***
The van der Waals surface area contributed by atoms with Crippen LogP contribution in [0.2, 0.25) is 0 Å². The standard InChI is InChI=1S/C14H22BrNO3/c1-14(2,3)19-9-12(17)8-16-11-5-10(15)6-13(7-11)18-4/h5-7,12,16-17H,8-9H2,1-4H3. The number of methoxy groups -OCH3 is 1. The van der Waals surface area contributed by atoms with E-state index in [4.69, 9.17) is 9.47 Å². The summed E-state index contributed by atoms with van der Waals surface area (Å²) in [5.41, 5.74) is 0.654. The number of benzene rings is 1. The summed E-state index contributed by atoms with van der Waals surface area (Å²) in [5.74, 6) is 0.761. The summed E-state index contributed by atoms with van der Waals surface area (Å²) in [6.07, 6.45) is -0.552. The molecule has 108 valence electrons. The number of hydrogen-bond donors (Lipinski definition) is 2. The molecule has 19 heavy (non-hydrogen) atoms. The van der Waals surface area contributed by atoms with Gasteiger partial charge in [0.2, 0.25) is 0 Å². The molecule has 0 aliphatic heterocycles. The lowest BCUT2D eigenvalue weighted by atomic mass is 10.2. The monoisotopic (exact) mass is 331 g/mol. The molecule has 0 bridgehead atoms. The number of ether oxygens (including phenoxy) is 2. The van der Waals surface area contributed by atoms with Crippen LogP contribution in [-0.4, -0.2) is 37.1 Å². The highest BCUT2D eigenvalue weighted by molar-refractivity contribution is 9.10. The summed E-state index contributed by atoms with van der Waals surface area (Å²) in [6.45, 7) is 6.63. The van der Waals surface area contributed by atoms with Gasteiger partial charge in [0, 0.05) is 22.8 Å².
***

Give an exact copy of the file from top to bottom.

The van der Waals surface area contributed by atoms with Crippen LogP contribution in [0.2, 0.25) is 0 Å². The standard InChI is InChI=1S/C14H22BrNO3/c1-14(2,3)19-9-12(17)8-16-11-5-10(15)6-13(7-11)18-4/h5-7,12,16-17H,8-9H2,1-4H3. The number of methoxy groups -OCH3 is 1. The van der Waals surface area contributed by atoms with E-state index in [4.69, 9.17) is 9.47 Å². The summed E-state index contributed by atoms with van der Waals surface area (Å²) in [5.41, 5.74) is 0.654. The number of benzene rings is 1. The summed E-state index contributed by atoms with van der Waals surface area (Å²) in [5.74, 6) is 0.761. The summed E-state index contributed by atoms with van der Waals surface area (Å²) in [6.07, 6.45) is -0.552. The molecule has 108 valence electrons. The number of hydrogen-bond donors (Lipinski definition) is 2. The molecule has 19 heavy (non-hydrogen) atoms. The van der Waals surface area contributed by atoms with Gasteiger partial charge in [0.2, 0.25) is 0 Å². The molecule has 0 aliphatic heterocycles. The lowest BCUT2D eigenvalue weighted by atomic mass is 10.2. The monoisotopic (exact) mass is 331 g/mol. The molecule has 0 bridgehead atoms. The number of ether oxygens (including phenoxy) is 2. The van der Waals surface area contributed by atoms with Crippen LogP contribution in [-0.4, -0.2) is 37.1 Å². The highest BCUT2D eigenvalue weighted by molar-refractivity contribution is 9.10. The summed E-state index contributed by atoms with van der Waals surface area (Å²) in [6.45, 7) is 6.63. The van der Waals surface area contributed by atoms with Gasteiger partial charge in [0, 0.05) is 22.8 Å².